a receiver for receiving the at least one signal from, and in communication with, the hanger sensor, the well head sensor, or both the hanger sensor and the well head sensor.
7. The system of claim 6, further comprising:
a controller in communication with the receiver for conveying data about the sensors from the receiver to an operator.
8. The system of claim 6, further comprising:
a repeater attached to the well head member to retransmit the at least one signal from the sensor to the receiver.
9. The system of claim 6, wherein the components of the oil well comprise:
a running tool assembly for setting the hanger in the well head member,
wherein a repeater is attached to the running tool assembly to retransmit the at least one signal from the sensors to the receiver.
10. The system of claim 6, further comprising:
an annular seal between the hanger and the well head member;
wherein an outer diameter of a portion of the hanger has ridges to help seal an interface between the hanger and the annular seal when the hanger is set in the well head member.
11. The system of claim 10, wherein the hanger is fully set in the well head member when a predetermined length of the ridges of the hanger engage the annular seal, and the well head sensor and hanger sensor are calibrated to emit the at least one signal when the predetermined length of the ridges engage the annular seal.
12. The system of claim 11, wherein the predetermined length is one inch.
13. A method of determining well component location, the method comprising:
a) moving a moveable component of the well head assembly relative to a stationary component of the well head assembly, the moveable component having a transceiver attached thereto and the stationary component having a transducer attached thereto;
b) emitting a pulse from the transducer;
c) receiving the pulse by the transceiver;
d) determining the position of the transceiver relative to the transducer based on the time of flight of the pulse between the transducer and the transceiver, or the strength of the pulse when received by the transceiver; and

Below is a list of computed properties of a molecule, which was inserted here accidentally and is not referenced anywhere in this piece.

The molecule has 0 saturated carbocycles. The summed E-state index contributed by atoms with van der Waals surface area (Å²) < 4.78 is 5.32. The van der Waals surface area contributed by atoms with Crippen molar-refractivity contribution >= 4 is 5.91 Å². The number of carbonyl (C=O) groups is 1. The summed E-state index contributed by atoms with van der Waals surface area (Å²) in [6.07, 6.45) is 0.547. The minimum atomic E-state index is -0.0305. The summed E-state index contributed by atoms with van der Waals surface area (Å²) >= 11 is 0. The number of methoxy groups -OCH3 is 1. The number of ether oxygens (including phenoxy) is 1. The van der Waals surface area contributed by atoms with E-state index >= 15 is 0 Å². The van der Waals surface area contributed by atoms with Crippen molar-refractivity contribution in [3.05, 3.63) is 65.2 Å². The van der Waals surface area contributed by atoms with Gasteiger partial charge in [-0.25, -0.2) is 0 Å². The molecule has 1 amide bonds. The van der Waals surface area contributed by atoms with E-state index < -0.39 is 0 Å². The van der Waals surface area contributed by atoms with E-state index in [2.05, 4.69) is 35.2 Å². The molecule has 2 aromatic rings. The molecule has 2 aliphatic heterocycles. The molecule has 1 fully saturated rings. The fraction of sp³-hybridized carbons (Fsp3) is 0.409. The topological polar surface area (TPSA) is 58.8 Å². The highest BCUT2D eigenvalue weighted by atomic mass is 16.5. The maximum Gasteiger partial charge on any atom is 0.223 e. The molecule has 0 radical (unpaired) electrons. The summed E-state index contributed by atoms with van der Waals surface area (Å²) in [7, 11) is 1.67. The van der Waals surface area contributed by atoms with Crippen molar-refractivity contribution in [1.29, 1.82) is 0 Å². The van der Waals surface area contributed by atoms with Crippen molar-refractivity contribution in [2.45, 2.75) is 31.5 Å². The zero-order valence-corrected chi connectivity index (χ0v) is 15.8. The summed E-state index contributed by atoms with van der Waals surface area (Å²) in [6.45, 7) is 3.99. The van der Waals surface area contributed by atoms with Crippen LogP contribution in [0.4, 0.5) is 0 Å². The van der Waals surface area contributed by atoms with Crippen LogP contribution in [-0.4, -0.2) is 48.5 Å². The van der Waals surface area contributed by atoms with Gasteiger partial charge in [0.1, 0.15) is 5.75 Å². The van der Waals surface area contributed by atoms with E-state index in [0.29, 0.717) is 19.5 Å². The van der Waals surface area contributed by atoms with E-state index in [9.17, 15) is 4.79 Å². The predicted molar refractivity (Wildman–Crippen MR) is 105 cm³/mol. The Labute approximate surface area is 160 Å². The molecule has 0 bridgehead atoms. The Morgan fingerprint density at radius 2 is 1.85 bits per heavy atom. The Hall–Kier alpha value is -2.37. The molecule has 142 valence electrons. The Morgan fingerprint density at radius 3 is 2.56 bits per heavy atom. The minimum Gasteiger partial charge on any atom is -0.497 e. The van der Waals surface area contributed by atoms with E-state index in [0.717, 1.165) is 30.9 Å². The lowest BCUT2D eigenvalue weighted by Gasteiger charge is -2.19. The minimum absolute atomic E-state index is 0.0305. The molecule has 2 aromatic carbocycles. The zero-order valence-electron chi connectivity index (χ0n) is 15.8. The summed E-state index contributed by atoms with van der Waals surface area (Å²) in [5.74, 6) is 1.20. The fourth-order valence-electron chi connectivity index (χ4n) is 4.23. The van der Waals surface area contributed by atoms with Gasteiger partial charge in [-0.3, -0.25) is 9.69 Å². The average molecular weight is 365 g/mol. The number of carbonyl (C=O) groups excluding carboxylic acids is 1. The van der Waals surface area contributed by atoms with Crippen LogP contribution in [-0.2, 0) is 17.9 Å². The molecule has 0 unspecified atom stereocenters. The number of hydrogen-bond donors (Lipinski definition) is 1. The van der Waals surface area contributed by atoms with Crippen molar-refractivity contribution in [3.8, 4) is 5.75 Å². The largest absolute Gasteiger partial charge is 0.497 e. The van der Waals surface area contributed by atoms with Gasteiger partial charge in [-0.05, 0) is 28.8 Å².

d) determining the position of the moveable component of the well head assembly relative to the stationary component of the wellhead assembly based on the position of the transceiver relative to the transducer.
14. The method of claim 13, further comprising:
receiving the pulse by a plurality of transceivers;
determining the position of each of the plurality of transceivers relative to the transducer based on the time of flight of the pulse between the transducer and each of the plurality of transceivers, or the strength of the pulse when received by each of the plurality of transceivers; and
determining the position of the moveable component of the well head assembly relative to the stationary component of the wellhead assembly based on the positions of the plurality of transceivers relative to the transducer.
15. The method of claim 13, wherein the transducer comprises an acoustic transmitter.
16. The method of claim 13, wherein the moveable component is a hanger.
17. The method of claim 13, wherein the moveable component is a running tool.
18. The method of claim 1, wherein the second well component is a running tool.
19. The system of claim 1, wherein the parameters comprise a strength, time delay, or both, of the pulse.
20. The system of claim 6, wherein the well head sensor and the hanger sensor emit at least one signal when aligned with each other.